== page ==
And even though Iīm a hocke fan I have to ask why should the government invest money into one of the most expensive sports like hockey ahead of investing money into education, science and health facilities and other infrastructure, which is just as or even more lacking here as hockey. You can make the argument that sport is important for health and kids too, but if from the money that one hockey rink costs there can be build 10 other sports ground, why should they prefer the hockey rink?And thatīs avoiding the fact that hockey gets the most money and even more so the fact that the people who are directly involved in hockey are some of the biggest thiefs in this country.

And even if the government gave money for example to build 10 rinks in 10 towns in Slovakia how do you think it would end? Even if half the money wouldnīt end in someoneīs pocket, either the state or the towns would have to pay for running those rinks...the very same towns that are in huge debts and usually canīt even afford money for repairing roads..... And at the same time I believe that we have enough private people etc. who are willing to build the rinks and run them themselves if they are given some advantages (for example if they get the estate where the rink is build for some symbolic prize), and Gáboríkīs rink is an example that such a rink can sustain itself. However even though there was almost a dozen of similar projects in recent years only a few made it and why? Burecraucy. Former Slovan Bratislava player Pištek is involved in building a new sports academy including a hockey rink in Bratislava and he says they needed 72 (!) different permits to even start building.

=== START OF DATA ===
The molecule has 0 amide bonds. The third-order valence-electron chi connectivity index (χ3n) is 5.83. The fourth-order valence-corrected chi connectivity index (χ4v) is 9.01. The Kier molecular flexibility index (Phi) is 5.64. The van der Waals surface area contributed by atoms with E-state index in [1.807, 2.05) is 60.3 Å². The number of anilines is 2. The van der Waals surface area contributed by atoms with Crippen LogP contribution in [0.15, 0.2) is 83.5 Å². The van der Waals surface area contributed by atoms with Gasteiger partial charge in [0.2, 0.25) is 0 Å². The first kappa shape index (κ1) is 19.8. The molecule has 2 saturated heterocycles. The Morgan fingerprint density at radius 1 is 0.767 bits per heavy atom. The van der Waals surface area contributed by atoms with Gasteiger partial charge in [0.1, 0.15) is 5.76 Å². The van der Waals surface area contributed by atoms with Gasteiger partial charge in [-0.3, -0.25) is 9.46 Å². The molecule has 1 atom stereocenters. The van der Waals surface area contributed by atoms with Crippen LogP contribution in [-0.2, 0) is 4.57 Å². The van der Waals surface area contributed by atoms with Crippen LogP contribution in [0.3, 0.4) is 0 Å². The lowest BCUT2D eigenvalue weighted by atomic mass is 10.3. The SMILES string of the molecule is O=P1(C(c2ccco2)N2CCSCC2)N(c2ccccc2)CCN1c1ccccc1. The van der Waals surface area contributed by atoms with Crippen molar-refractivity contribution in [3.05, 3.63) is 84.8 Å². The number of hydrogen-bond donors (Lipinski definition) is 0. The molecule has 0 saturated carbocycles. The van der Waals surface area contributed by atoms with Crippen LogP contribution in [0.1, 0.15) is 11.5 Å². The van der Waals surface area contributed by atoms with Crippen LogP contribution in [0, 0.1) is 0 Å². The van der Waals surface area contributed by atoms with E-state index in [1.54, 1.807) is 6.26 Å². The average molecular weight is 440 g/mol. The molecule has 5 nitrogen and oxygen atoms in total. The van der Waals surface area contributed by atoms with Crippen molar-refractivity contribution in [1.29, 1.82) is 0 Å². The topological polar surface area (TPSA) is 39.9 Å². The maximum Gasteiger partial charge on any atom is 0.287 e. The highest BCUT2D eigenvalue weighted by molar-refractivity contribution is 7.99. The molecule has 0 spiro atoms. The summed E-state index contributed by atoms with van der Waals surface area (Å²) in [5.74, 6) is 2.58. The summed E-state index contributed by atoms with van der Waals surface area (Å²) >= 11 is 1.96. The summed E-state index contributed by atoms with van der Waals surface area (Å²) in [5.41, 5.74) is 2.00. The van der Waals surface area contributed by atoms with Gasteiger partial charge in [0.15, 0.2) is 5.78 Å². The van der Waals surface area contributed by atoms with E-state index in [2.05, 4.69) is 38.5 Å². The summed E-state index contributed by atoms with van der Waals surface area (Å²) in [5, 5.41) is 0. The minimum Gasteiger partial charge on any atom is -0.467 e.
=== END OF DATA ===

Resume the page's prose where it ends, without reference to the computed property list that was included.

Also, I think some of our older players and the chiefs in hockey development are idealizing what the communist did for hockey (even not looking at the reasons why they did it-panem et circenses), for example they always claim how everyone got equipment for free. Yeah, of course they did, some old quipment that had been used many times before they got it. Do you think our "westernized" kids of today would be okay with such old unmodern equipment. And at the same time over the past few years there have been programmes in which the sponsors of hockey in the country donated thousand of sets of equipments for the youngest kids and most clubs have a programme in which they actually borrow equipment.